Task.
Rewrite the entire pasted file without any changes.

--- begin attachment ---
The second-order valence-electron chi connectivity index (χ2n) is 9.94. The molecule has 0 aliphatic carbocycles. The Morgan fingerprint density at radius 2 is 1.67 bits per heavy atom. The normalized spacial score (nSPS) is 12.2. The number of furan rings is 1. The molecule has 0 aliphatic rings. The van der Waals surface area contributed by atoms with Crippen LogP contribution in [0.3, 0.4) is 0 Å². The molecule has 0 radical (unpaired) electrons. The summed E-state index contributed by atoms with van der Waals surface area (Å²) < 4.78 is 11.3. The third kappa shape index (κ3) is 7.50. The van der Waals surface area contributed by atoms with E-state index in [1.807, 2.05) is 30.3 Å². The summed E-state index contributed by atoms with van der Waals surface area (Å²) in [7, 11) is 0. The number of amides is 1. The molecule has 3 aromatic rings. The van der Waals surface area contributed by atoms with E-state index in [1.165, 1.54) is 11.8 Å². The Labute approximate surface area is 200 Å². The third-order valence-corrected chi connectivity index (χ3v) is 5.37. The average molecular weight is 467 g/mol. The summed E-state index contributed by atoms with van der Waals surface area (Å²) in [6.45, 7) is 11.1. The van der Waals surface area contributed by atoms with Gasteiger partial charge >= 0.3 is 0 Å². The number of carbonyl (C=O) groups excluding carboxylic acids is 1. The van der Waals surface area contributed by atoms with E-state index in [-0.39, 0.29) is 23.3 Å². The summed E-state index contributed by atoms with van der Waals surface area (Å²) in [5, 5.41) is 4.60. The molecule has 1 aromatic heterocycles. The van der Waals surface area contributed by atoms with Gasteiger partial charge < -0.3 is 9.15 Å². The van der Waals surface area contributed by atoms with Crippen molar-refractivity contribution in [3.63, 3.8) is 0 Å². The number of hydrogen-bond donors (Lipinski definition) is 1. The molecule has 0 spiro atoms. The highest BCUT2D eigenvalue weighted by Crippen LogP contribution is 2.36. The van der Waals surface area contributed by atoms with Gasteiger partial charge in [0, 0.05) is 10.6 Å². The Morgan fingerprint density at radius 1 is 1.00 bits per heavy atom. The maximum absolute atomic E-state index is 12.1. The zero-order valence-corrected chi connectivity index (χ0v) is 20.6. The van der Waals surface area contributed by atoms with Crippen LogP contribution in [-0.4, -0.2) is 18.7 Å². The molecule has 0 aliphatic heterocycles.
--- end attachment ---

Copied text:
The second-order valence-electron chi connectivity index (χ2n) is 9.94. The molecule has 0 aliphatic carbocycles. The Morgan fingerprint density at radius 2 is 1.67 bits per heavy atom. The normalized spacial score (nSPS) is 12.2. The number of furan rings is 1. The molecule has 0 aliphatic rings. The van der Waals surface area contributed by atoms with Crippen LogP contribution in [0.3, 0.4) is 0 Å². The molecule has 0 radical (unpaired) electrons. The summed E-state index contributed by atoms with van der Waals surface area (Å²) < 4.78 is 11.3. The third kappa shape index (κ3) is 7.50. The van der Waals surface area contributed by atoms with E-state index in [1.807, 2.05) is 30.3 Å². The summed E-state index contributed by atoms with van der Waals surface area (Å²) in [7, 11) is 0. The number of amides is 1. The molecule has 3 aromatic rings. The van der Waals surface area contributed by atoms with E-state index in [1.165, 1.54) is 11.8 Å². The Labute approximate surface area is 200 Å². The third-order valence-corrected chi connectivity index (χ3v) is 5.37. The average molecular weight is 467 g/mol. The summed E-state index contributed by atoms with van der Waals surface area (Å²) in [6.45, 7) is 11.1. The van der Waals surface area contributed by atoms with Gasteiger partial charge >= 0.3 is 0 Å². The number of carbonyl (C=O) groups excluding carboxylic acids is 1. The van der Waals surface area contributed by atoms with E-state index in [-0.39, 0.29) is 23.3 Å². The summed E-state index contributed by atoms with van der Waals surface area (Å²) in [5, 5.41) is 4.60. The molecule has 1 aromatic heterocycles. The van der Waals surface area contributed by atoms with Gasteiger partial charge < -0.3 is 9.15 Å². The van der Waals surface area contributed by atoms with Crippen molar-refractivity contribution in [3.63, 3.8) is 0 Å². The number of hydrogen-bond donors (Lipinski definition) is 1. The molecule has 0 spiro atoms. The highest BCUT2D eigenvalue weighted by Crippen LogP contribution is 2.36. The van der Waals surface area contributed by atoms with Gasteiger partial charge in [0, 0.05) is 10.6 Å². The Morgan fingerprint density at radius 1 is 1.00 bits per heavy atom. The maximum absolute atomic E-state index is 12.1. The zero-order valence-corrected chi connectivity index (χ0v) is 20.6. The van der Waals surface area contributed by atoms with Crippen LogP contribution in [-0.4, -0.2) is 18.7 Å². The molecule has 0 aliphatic heterocycles.